You may think that Lixin Cheng, the top banana at ZTE's USA division since June 2010, has had a tough time facing strong accusations regarding its ties with the Chinese government and its lack of transparency; but at MWC yesterday, the CEO told us that the investigation has actually been beneficial for his company.
"So far, the report really has no negative impact on our business in the US ... it actually helps us build the brand," said Cheng. "When the report came out, it was such a high profile news and everyone was talking about ZTE. Some of our handset consumers may call the hotline and say, 'Hey, I have a phone from ZTE, do I have security concerns?' And of course, most people would find out no, there are no security concerns."
We were surprised by Cheng's positiveness, but he was able to back it up with a few reasons. The exec stressed that unlike what the report claims, ZTE's approach has always been to offer full cooperation with the authorities, and that it would try to disclose anything it can without hurting its business interests.
"We always respect the US local laws, the US government and the US legislators' duties to protect the national interests of the US."
Cheng elaborated with the fact that ZTE is a public company trading in both China and Hong Kong, with the latter's stock exchange enforcing rules and requirements that are "on par with, if not higher than, the New York Stock Exchange." On a related note, we were told that within the company's "very transparent" governance structure, most of ZTE's 14 board of directors are independent -- including Timothy Steinert, a US citizen and a lawyer who practices law in both New York and Hong Kong. "All these are very unique about all Chinese companies," said Cheng. Similarly, 18 percent of ZTE shares are of non-Chinese ownership from the likes of Deutsche Bank, Morgan Stanley, SunTrust and Fidelity.
Of course, the report also argues that the aggressive foreign tech giants would pose a risk to local US jobs and innovations (which surely applies to non-Chinese companies as well), but Cheng believes it's more of a win-win situation for ZTE and its US ties. Citing his company's "ACW" (American, Chinese and Worldwide) business model, Cheng brought up a few US partners like Qualcomm, TI, Broadcom, Google and Microsoft to emphasize the US' contribution towards his products. On the other side of the field, ZTE would then leverage on Chinese R&D resources and supply chain management in order to bring out the products, which are then sold worldwide, of course. "So the more we succeed, we can bring more jobs and better economy for the US, so it's a win-win situation," said Cheng.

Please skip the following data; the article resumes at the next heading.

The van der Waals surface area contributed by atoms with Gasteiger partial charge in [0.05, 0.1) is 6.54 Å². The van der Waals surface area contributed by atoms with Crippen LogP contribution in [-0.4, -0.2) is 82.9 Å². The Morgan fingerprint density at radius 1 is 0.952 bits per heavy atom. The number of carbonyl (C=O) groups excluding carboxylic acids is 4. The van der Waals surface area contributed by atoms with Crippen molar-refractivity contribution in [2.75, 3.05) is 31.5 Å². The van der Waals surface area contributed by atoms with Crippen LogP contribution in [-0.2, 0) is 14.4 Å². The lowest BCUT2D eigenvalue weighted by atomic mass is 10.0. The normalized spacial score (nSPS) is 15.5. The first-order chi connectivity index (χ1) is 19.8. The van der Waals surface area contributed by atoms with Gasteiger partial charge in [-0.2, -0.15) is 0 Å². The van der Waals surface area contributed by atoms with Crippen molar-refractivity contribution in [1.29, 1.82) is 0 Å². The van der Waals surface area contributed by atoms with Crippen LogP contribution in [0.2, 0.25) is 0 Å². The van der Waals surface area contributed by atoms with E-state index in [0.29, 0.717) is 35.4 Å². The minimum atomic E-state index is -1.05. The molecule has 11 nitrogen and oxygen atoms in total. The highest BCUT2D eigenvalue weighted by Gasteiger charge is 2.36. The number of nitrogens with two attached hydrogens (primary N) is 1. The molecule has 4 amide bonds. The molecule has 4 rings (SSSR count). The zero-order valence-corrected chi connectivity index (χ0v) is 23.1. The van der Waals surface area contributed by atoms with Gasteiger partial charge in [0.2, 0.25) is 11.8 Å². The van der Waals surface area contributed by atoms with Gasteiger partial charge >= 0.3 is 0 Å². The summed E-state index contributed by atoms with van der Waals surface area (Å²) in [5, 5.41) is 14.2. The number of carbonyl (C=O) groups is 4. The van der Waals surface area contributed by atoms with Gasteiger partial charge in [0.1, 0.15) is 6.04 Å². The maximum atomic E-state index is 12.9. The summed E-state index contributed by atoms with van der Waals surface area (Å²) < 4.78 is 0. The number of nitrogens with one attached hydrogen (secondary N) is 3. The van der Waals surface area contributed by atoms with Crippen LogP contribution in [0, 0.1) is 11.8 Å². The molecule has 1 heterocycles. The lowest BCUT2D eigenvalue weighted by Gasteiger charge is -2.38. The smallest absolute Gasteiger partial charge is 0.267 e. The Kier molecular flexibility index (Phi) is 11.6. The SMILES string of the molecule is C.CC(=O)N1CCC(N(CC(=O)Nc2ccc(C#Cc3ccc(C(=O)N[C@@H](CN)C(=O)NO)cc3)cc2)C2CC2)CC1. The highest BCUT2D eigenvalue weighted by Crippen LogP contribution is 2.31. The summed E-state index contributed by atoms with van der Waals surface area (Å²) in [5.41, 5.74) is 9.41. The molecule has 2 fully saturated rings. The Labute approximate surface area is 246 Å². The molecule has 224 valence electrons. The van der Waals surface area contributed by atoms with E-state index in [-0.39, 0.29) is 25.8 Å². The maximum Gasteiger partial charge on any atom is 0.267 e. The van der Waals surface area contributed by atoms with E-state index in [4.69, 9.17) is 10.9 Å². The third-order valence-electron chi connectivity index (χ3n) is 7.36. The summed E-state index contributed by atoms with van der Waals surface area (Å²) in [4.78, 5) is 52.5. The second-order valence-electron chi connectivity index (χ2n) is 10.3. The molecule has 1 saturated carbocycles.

With an estimated net loss of at least $400 million in 2012, ZTE is already trying to get back in the game by restructuring to cut costs, as well as landing more profitable infrastructure contracts and putting a stronger focus on creating a design DNA; but it would certainly help to regain the trust of US carriers and, most importantly, the Congress (remember the story of Washington interfering with Chinese bids for a Sprint contract?). Of course, the recent slew of Chinese hacking news isn't exactly helping, but Cheng is still confident that ZTE can make use of the aforementioned report to increase brand awareness. "We're taking this opportunity to tell our story to the consumers, so I think that's our strategy," said the CEO.
Furthermore, ZTE will continue to keep every US carrier happy with its multiple handset SKU business, with this year expecting more than 20 different SKUs in the US, most of which will be LTE-enabled. "Because of our effective R&D process and efficient supply chain management, we will be able to support this kind of multiple SKU business. So then, every carrier is very happy to work with us," said Cheng. "That's why now we have good partnership with AT&T, Verizon, Sprint, T-Mobile, Cricket, MetroPCS, US Cellular, TracFone... everybody wants to go big time with us." That said, Cheng does hope to eventually move from the "B2B2C" stage to the "B2C" stage, where ZTE can push towards the direction of bringing more unified design IDs and names across carriers, but that may take two or three years before the company gets the bargaining power.